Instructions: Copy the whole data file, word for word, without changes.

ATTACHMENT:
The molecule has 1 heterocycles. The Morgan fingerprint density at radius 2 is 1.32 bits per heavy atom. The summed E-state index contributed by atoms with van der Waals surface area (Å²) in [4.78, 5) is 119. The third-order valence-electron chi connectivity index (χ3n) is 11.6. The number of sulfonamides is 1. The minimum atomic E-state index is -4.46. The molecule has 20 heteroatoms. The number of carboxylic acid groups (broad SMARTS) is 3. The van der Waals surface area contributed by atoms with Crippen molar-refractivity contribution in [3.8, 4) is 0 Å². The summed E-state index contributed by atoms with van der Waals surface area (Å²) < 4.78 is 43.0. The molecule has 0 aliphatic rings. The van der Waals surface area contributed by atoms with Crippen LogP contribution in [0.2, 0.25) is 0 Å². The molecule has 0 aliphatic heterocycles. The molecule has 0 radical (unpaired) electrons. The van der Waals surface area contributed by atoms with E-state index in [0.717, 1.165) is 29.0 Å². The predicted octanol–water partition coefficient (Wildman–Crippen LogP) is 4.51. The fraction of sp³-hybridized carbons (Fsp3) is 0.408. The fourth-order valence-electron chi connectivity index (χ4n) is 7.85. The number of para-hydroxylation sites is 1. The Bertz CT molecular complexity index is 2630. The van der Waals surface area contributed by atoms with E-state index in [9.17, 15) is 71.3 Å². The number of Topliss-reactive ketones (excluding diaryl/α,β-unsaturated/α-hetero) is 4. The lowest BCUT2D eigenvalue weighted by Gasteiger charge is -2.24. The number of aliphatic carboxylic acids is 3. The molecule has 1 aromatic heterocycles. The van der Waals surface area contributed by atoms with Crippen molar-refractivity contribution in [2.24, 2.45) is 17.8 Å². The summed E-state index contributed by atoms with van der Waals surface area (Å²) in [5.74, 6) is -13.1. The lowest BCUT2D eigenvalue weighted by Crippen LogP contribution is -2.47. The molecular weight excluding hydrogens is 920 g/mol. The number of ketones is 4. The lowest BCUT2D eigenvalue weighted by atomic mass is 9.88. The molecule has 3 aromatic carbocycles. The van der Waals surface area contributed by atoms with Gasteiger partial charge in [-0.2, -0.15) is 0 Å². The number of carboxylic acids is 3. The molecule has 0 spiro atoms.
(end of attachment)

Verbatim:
The molecule has 1 heterocycles. The Morgan fingerprint density at radius 2 is 1.32 bits per heavy atom. The summed E-state index contributed by atoms with van der Waals surface area (Å²) in [4.78, 5) is 119. The third-order valence-electron chi connectivity index (χ3n) is 11.6. The number of sulfonamides is 1. The minimum atomic E-state index is -4.46. The molecule has 20 heteroatoms. The number of carboxylic acid groups (broad SMARTS) is 3. The van der Waals surface area contributed by atoms with Crippen molar-refractivity contribution in [3.8, 4) is 0 Å². The summed E-state index contributed by atoms with van der Waals surface area (Å²) < 4.78 is 43.0. The molecule has 0 aliphatic rings. The van der Waals surface area contributed by atoms with Crippen LogP contribution in [0.2, 0.25) is 0 Å². The molecule has 0 aliphatic heterocycles. The molecule has 0 radical (unpaired) electrons. The van der Waals surface area contributed by atoms with E-state index in [0.717, 1.165) is 29.0 Å². The predicted octanol–water partition coefficient (Wildman–Crippen LogP) is 4.51. The fraction of sp³-hybridized carbons (Fsp3) is 0.408. The fourth-order valence-electron chi connectivity index (χ4n) is 7.85. The number of para-hydroxylation sites is 1. The Bertz CT molecular complexity index is 2630. The van der Waals surface area contributed by atoms with E-state index in [9.17, 15) is 71.3 Å². The number of Topliss-reactive ketones (excluding diaryl/α,β-unsaturated/α-hetero) is 4. The lowest BCUT2D eigenvalue weighted by Gasteiger charge is -2.24. The number of aliphatic carboxylic acids is 3. The molecule has 1 aromatic heterocycles. The van der Waals surface area contributed by atoms with Crippen molar-refractivity contribution in [2.24, 2.45) is 17.8 Å². The summed E-state index contributed by atoms with van der Waals surface area (Å²) in [5.74, 6) is -13.1. The lowest BCUT2D eigenvalue weighted by Crippen LogP contribution is -2.47. The molecular weight excluding hydrogens is 920 g/mol. The number of ketones is 4. The lowest BCUT2D eigenvalue weighted by atomic mass is 9.88. The molecule has 3 aromatic carbocycles. The van der Waals surface area contributed by atoms with Gasteiger partial charge in [-0.2, -0.15) is 0 Å². The number of carboxylic acids is 3. The molecule has 0 spiro atoms.